In my last post I wrote about attending Eastercon, a fantasy/sf/horror convention at Heathrow. I spent most of my time in the dealers room or drinking with old friends and new, but I did get a chance to attend some panels. The most interesting for a writer was one presented by Steve Kilbane titled "Swordplay for Writers".
Having written a fair number of sword fights myself, I found this interesting. I fenced in university, but poking someone with an epee doesn't teach you anything about slashing with a saber or cleaving with a claymore.
This is something Mr. Kilbane stressed throughout his talk, that different types of swords are used in very different ways, and different styles of fighting don't mesh well. Styles of fighting are very specific to location and place, and thus you won't have the huge variety of swords that you often see in bad fantasy fiction. One memorable quote was when he said, "The story defines the culture, which defines the types of fights, which defines the types of swords you have."
Think about that. If you are writing fantasy you have to decide what kinds of fights are the norm. Do regular people carry swords? If so, they are expected to be willing and able to use them. But in what contexts? Are tavern brawls a nightly occurrence, or do people engage in formal duels? Are a large percentage of civilians in the militia? Do people generally fight mounted or on foot? In the case of fantasy you get to make up the culture, but you still need to be specific about what kinds of swords there are, or even a superficially knowledgeable reader will see right through your world.
Historical fiction is easier, because there's source material you can use. Even here, though, you have to be careful. There are a lot of nice paintings of Civil War cavalry charges or hand-to-hand combat where people are using sabers, but in reality this occurred very rarely. Most cavalry raiders dispensed of the army-issued saber and carried more revolvers, which are much deadlier in close combat. In the British navy in the 18th century, men were supposed to fire their flintlock pistol, then drop it and draw their cutlass, until a wise officer realized that you could hold your cutlass in your right hand and fire your pistol with your left. Once fired, the pistol became a handy club. Some people objected to using their left hand since the shot wouldn't be as accurate, but on a closely packed deck, even if you didn't hit the person you aimed at, you would probably hit his buddy right behind him.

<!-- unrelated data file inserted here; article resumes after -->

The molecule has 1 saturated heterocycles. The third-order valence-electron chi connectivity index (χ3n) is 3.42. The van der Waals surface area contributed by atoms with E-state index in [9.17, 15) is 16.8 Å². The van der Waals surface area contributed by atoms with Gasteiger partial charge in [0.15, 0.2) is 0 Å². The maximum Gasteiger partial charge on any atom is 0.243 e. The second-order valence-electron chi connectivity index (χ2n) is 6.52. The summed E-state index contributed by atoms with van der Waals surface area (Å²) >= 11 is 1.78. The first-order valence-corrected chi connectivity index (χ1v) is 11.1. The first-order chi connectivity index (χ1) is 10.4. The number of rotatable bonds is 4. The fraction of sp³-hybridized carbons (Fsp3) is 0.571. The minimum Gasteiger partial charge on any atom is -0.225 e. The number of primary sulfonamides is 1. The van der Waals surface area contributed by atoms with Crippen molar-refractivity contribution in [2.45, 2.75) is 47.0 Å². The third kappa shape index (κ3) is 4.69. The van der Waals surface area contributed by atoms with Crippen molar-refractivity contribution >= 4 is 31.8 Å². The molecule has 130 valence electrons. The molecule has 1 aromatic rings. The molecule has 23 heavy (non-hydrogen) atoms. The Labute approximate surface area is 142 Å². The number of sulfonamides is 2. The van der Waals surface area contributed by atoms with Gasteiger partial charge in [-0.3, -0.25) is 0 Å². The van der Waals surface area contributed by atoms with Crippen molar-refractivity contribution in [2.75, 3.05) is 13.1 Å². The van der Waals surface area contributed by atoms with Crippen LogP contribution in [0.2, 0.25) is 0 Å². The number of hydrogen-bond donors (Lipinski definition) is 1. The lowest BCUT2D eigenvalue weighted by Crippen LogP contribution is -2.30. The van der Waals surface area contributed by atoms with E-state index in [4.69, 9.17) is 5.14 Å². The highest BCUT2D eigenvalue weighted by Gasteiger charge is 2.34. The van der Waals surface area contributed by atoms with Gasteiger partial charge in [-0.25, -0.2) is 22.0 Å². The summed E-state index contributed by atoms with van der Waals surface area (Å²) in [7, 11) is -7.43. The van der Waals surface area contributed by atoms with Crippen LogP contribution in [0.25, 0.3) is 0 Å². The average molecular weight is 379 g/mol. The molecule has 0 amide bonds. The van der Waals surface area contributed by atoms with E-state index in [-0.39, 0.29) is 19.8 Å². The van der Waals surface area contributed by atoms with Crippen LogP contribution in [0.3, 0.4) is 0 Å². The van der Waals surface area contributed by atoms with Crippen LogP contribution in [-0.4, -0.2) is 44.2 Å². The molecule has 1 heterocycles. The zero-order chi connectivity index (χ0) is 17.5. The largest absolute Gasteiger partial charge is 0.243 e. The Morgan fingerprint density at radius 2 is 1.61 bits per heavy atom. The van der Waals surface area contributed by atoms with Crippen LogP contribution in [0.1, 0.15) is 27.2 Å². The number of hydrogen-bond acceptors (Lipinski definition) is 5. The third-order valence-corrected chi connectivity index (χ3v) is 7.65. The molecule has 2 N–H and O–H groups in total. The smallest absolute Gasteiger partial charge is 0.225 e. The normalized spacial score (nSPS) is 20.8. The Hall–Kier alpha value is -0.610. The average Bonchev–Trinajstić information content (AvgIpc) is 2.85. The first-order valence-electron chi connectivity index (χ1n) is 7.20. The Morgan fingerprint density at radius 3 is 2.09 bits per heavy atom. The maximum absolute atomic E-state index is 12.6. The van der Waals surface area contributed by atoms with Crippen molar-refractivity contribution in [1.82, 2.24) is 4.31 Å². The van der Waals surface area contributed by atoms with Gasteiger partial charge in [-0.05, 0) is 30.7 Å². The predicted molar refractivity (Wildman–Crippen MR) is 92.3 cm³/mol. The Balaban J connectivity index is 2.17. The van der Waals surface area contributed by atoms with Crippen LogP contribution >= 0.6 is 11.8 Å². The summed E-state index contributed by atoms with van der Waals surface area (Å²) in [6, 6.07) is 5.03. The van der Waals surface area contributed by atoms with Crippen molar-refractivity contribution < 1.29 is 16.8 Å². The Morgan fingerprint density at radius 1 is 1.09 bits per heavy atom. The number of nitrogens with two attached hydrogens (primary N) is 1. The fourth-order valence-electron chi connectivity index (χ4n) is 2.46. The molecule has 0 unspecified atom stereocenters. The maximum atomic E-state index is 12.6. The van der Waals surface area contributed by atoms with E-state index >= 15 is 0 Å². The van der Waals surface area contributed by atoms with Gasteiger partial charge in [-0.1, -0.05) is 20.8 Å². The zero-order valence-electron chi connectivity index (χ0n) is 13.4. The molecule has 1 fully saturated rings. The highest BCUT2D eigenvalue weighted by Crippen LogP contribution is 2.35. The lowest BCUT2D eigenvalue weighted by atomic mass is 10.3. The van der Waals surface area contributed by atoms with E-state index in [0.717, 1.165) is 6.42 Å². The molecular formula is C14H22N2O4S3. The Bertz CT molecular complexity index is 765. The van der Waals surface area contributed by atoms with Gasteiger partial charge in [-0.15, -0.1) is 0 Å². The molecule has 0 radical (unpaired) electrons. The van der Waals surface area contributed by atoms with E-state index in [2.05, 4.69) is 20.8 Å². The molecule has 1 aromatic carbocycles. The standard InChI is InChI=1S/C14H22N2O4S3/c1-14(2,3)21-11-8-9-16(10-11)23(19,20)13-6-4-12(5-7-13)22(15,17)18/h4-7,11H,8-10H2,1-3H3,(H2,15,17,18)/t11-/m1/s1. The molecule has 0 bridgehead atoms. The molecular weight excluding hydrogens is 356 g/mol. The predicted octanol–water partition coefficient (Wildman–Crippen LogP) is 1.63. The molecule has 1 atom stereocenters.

Training in swordsmanship was usually very specific, with soldiers getting a more general education than civilians, who only got what they paid for. Still, most trained fighters only knew one or at most a few styles, and if faced with someone of a different style would find himself at a loss. Mr. Kilbane made the point that one of the toughest opponents is a desperate untrained man, who is likely to do all sorts of strange things and end up hurting you before you killed him!
The talk also included a lot of demonstrations of particular weapons such as the longsword and a basket-hilted sword. The details of this go beyond the scope of this post, and would really need an accompanying video. The best thing to do if you want to truly understand swordsmanship is to A: do a lot of reading, and B: take it up as a sport!
The image is of a saber duel between German students, c. 1900, painting by Georg Mühlberg (1863-1925), copyright has expired. Courtesy Wikimedia Commons.